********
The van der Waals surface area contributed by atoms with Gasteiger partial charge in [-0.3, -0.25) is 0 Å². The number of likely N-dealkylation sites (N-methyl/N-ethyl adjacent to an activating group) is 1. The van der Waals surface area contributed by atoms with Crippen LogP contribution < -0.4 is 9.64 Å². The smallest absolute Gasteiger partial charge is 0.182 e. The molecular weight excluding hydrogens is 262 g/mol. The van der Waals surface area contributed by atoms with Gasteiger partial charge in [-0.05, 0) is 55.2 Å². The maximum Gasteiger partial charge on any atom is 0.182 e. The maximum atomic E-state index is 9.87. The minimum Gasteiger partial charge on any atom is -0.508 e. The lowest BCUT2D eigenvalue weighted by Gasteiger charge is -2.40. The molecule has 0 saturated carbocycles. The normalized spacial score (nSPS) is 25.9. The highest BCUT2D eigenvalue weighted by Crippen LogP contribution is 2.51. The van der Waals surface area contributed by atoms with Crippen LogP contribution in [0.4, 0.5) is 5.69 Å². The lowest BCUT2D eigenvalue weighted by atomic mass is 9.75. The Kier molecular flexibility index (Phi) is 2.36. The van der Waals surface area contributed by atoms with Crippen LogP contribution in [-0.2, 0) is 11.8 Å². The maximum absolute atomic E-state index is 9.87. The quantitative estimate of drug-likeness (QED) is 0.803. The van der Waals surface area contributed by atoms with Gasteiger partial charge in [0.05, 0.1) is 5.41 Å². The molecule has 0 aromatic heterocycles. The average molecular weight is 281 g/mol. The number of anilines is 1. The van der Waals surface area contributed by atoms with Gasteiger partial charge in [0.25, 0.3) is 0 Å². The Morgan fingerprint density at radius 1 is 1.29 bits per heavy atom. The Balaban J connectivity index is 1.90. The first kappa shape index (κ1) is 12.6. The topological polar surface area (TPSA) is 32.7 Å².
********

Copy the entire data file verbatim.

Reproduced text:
The van der Waals surface area contributed by atoms with Gasteiger partial charge in [-0.3, -0.25) is 0 Å². The number of likely N-dealkylation sites (N-methyl/N-ethyl adjacent to an activating group) is 1. The van der Waals surface area contributed by atoms with Crippen LogP contribution < -0.4 is 9.64 Å². The smallest absolute Gasteiger partial charge is 0.182 e. The molecular weight excluding hydrogens is 262 g/mol. The van der Waals surface area contributed by atoms with Gasteiger partial charge in [-0.05, 0) is 55.2 Å². The maximum Gasteiger partial charge on any atom is 0.182 e. The maximum atomic E-state index is 9.87. The minimum Gasteiger partial charge on any atom is -0.508 e. The lowest BCUT2D eigenvalue weighted by Gasteiger charge is -2.40. The molecule has 0 saturated carbocycles. The normalized spacial score (nSPS) is 25.9. The highest BCUT2D eigenvalue weighted by Crippen LogP contribution is 2.51. The van der Waals surface area contributed by atoms with Crippen LogP contribution in [0.4, 0.5) is 5.69 Å². The lowest BCUT2D eigenvalue weighted by atomic mass is 9.75. The Kier molecular flexibility index (Phi) is 2.36. The van der Waals surface area contributed by atoms with Crippen LogP contribution in [-0.2, 0) is 11.8 Å². The maximum absolute atomic E-state index is 9.87. The quantitative estimate of drug-likeness (QED) is 0.803. The van der Waals surface area contributed by atoms with Gasteiger partial charge in [0.05, 0.1) is 5.41 Å². The molecule has 0 aromatic heterocycles. The average molecular weight is 281 g/mol. The number of anilines is 1. The van der Waals surface area contributed by atoms with Gasteiger partial charge in [0.25, 0.3) is 0 Å². The Morgan fingerprint density at radius 1 is 1.29 bits per heavy atom. The Balaban J connectivity index is 1.90. The first kappa shape index (κ1) is 12.6. The topological polar surface area (TPSA) is 32.7 Å².